- A puller drone (tractor) has better flight stability and less air drag, which can result in better control.
- Puller drones are more suitable for a transit type of flight (e.g., long-range) and for performing drone deliveries, although pusher drones can lift more.
- Worse energy efficiency: it was scientifically proved that tractor/puller type of drones have a less efficient energy consumption ratio than pusher drones
- The thrust resulting from puller drones is noticeably worse than the pusher. A puller drone’s aerodynamics prove that motors must exercise extra thrust to compensate for the air friction a drone’s design induces.
Efficiency vs Stability
Ultimately, it may not be a personal choice if you’re looking for the best drone build, whether we’re talking about standard GPS drones or an FPV drone.
We need to follow the scientific process in order to benefit the most from a drone, and overall, it is better to own a drone type of puller (a.k.a., tractor) where the motors and propellers are facing upward.
That would be an overall choice even if the pusher drones have better thrust performance and power efficiency. These pusher drones prove to function better at slow speeds with improved hovering stability.
Ultimately, we have to look at the bigger picture. How are most drones on the market built? And I am talking about the large majority, approximating over 90% of the drones.
They are all pullers (tractors) with the motors and propellers facing upwards. The air is pulled directly from above and pushed through the drone propellers, where the arms and drone build play a crucial aerodynamic role for better efficiency.
Building your own FPV drone – Puller or Pusher?
Now, it would all depend on what you’re looking to do with the drone.
Pusher drones are better when we’re considering the Cinewhoop side, as they’re especially suited for slow-type flights and longer flights.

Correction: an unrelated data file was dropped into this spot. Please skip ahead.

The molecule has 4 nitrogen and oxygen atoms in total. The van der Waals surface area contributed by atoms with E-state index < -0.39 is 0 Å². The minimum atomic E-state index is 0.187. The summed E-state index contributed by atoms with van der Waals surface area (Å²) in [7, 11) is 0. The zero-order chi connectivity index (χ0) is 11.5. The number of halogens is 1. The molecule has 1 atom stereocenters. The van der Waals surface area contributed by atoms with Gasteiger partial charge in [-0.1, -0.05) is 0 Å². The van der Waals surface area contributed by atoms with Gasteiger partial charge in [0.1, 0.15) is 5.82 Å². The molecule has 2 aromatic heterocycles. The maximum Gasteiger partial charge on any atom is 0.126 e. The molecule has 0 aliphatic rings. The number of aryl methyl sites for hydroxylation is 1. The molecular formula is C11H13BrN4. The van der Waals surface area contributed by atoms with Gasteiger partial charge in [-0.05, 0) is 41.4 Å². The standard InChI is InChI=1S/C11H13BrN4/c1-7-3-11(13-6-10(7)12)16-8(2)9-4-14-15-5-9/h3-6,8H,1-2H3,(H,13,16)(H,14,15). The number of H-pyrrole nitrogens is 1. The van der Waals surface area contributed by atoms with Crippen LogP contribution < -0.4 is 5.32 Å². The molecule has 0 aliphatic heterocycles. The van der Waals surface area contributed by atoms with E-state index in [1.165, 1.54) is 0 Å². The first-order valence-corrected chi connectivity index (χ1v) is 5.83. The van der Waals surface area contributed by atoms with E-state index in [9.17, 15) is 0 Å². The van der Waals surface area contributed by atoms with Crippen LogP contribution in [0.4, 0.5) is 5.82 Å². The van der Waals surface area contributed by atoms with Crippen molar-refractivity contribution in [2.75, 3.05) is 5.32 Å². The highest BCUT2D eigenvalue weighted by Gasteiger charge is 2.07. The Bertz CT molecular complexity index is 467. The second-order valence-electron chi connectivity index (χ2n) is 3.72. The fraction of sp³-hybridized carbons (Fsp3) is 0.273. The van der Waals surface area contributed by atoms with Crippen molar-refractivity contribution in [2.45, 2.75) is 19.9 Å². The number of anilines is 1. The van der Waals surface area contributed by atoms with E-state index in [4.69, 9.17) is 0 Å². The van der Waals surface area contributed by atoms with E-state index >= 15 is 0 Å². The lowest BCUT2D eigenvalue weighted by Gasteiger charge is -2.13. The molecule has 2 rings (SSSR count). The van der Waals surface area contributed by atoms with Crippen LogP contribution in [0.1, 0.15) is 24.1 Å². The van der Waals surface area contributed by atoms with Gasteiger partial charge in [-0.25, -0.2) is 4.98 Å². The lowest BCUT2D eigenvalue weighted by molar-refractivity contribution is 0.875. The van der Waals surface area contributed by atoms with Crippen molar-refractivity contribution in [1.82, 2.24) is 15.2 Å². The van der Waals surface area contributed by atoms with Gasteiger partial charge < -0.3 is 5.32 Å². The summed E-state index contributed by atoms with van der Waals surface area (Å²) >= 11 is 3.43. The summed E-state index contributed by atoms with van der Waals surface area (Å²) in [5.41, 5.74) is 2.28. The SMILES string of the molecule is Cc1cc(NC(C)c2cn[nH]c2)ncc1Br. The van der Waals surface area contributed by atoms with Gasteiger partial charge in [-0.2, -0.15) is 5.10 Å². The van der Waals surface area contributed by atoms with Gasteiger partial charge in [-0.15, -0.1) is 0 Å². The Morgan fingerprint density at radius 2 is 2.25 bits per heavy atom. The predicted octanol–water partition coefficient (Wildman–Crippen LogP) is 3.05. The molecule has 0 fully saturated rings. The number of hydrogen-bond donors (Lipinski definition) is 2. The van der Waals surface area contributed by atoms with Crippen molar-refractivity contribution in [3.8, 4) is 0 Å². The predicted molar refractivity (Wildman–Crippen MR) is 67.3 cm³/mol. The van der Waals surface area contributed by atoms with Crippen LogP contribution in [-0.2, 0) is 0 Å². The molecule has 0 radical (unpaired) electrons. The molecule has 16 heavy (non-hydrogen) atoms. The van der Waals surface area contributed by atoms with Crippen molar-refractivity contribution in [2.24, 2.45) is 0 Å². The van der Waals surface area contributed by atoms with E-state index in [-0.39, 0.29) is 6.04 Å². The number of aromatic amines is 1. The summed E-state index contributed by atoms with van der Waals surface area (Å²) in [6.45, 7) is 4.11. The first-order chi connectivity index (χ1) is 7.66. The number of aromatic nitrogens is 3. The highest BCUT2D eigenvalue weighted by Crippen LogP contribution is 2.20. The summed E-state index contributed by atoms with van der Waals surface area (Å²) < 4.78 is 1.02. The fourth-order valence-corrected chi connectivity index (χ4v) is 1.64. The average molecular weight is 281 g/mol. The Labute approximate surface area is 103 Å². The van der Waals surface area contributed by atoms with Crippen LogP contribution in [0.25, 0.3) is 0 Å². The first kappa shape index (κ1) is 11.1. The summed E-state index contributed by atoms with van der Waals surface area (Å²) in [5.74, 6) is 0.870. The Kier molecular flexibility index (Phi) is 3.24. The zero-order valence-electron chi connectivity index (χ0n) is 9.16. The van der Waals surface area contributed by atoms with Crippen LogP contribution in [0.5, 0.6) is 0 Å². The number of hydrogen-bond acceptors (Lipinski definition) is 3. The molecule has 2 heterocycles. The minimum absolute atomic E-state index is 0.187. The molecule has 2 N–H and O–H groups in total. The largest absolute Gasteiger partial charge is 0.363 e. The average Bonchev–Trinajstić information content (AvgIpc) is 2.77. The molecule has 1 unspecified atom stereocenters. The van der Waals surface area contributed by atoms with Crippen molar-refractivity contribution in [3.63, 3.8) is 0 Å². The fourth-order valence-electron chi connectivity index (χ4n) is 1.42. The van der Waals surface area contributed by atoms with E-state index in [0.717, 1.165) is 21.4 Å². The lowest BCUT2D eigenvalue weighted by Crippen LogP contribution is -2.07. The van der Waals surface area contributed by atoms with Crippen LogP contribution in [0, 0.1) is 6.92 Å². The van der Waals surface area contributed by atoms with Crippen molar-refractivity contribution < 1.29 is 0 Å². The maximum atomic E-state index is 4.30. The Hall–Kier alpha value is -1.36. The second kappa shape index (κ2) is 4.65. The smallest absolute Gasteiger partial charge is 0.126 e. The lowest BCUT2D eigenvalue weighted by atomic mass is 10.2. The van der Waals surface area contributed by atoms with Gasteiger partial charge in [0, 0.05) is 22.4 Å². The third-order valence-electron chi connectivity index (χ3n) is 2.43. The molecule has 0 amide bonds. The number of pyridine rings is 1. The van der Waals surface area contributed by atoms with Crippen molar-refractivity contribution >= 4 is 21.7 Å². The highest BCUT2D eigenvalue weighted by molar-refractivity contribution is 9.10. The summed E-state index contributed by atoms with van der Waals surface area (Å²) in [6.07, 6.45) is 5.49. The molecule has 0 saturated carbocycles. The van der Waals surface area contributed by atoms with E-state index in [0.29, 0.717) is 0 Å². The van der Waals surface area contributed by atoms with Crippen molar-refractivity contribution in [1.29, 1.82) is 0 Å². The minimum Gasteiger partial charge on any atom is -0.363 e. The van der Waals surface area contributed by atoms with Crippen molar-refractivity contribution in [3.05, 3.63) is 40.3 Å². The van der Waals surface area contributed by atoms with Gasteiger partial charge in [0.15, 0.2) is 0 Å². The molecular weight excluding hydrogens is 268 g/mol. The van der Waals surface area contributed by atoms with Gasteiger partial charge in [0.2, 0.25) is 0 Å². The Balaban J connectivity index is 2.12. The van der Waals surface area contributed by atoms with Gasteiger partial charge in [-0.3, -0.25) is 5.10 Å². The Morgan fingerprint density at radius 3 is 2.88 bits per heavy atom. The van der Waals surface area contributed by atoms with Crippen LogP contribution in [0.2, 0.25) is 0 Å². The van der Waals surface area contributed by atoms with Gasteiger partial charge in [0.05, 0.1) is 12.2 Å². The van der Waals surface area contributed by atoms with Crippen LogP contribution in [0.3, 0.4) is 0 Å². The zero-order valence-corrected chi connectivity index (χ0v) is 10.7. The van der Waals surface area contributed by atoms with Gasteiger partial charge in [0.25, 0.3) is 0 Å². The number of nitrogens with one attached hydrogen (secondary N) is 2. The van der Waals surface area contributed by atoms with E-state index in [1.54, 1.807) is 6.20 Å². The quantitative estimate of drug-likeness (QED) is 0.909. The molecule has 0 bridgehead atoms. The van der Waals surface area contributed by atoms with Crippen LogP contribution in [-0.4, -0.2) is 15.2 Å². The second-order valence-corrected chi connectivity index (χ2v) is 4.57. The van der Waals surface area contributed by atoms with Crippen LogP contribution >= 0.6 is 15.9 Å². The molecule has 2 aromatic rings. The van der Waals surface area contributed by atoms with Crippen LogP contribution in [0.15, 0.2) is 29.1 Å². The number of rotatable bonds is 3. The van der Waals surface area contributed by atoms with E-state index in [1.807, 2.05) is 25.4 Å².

At the same time, puller drones have proved to be more efficient in freestyle control and racing. They also can reach extreme speeds, although pushers have better lift-to-weight ratios.
So, if you’re confused by the whole mechanism and structure and are undecided on what to pick, it would be ideal to simply go with a puller (tractor) type of FPV drone.
Pushers also require more PID tuning and Betaflight configurations to make them more stable in flights.
And let’s not forget, pusher drones can also suffer from occasional tumbling, especially if you put a larger battery on top of the drone and the gravity center is off-put by the motors and propellers positioning on the frame.
Fixed-wing: Pusher or Puller?
When we refer to the home-built and custom type of fixed wings (amateur), going with the tractor (puller) type of configuration where the engines and propellers are set in front of the motor/wings or on the front of the plane are highly efficient and provide much better stability.
This is because the propellers are placed in front of the gravity center of the fixed-wing drone.
8-rotor Drones: Pusher and Puller
There are a few rare exceptions where some drones are built with eight rotors instead of four.